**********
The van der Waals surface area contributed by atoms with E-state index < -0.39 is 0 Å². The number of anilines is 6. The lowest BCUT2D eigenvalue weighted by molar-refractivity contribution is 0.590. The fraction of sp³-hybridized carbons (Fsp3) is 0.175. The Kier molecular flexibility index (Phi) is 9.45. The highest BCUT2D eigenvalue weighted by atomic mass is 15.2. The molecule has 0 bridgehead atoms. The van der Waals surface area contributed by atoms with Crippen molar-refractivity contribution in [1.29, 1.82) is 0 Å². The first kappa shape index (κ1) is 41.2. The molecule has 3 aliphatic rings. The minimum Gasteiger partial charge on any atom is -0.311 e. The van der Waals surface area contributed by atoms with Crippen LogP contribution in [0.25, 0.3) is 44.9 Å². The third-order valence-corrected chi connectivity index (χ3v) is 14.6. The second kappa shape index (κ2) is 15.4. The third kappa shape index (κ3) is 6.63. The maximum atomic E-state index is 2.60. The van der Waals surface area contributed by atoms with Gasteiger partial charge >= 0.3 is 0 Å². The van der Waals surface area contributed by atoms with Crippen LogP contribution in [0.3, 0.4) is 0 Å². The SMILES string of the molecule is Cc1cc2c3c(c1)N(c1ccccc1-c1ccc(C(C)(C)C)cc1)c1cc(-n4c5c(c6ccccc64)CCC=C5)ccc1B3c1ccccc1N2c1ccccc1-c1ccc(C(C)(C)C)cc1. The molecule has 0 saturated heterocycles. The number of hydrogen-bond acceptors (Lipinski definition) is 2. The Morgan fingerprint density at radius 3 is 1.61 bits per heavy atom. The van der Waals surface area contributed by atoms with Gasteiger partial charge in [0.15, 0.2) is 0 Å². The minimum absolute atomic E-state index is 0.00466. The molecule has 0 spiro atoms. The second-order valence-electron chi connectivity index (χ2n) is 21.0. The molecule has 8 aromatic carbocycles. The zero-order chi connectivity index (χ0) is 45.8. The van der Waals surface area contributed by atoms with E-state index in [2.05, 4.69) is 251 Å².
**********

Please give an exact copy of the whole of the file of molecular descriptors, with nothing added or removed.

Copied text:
The van der Waals surface area contributed by atoms with E-state index < -0.39 is 0 Å². The number of anilines is 6. The lowest BCUT2D eigenvalue weighted by molar-refractivity contribution is 0.590. The fraction of sp³-hybridized carbons (Fsp3) is 0.175. The Kier molecular flexibility index (Phi) is 9.45. The highest BCUT2D eigenvalue weighted by atomic mass is 15.2. The molecule has 0 bridgehead atoms. The van der Waals surface area contributed by atoms with Crippen molar-refractivity contribution in [1.29, 1.82) is 0 Å². The first kappa shape index (κ1) is 41.2. The molecule has 3 aliphatic rings. The minimum Gasteiger partial charge on any atom is -0.311 e. The van der Waals surface area contributed by atoms with Crippen LogP contribution in [0.25, 0.3) is 44.9 Å². The third-order valence-corrected chi connectivity index (χ3v) is 14.6. The second kappa shape index (κ2) is 15.4. The third kappa shape index (κ3) is 6.63. The maximum atomic E-state index is 2.60. The van der Waals surface area contributed by atoms with Gasteiger partial charge >= 0.3 is 0 Å². The van der Waals surface area contributed by atoms with Crippen LogP contribution in [0.3, 0.4) is 0 Å². The SMILES string of the molecule is Cc1cc2c3c(c1)N(c1ccccc1-c1ccc(C(C)(C)C)cc1)c1cc(-n4c5c(c6ccccc64)CCC=C5)ccc1B3c1ccccc1N2c1ccccc1-c1ccc(C(C)(C)C)cc1. The molecule has 0 saturated heterocycles. The number of hydrogen-bond acceptors (Lipinski definition) is 2. The Morgan fingerprint density at radius 3 is 1.61 bits per heavy atom. The van der Waals surface area contributed by atoms with Gasteiger partial charge in [0.15, 0.2) is 0 Å². The minimum absolute atomic E-state index is 0.00466. The molecule has 0 spiro atoms. The second-order valence-electron chi connectivity index (χ2n) is 21.0. The molecule has 8 aromatic carbocycles. The zero-order chi connectivity index (χ0) is 45.8. The van der Waals surface area contributed by atoms with E-state index in [2.05, 4.69) is 251 Å².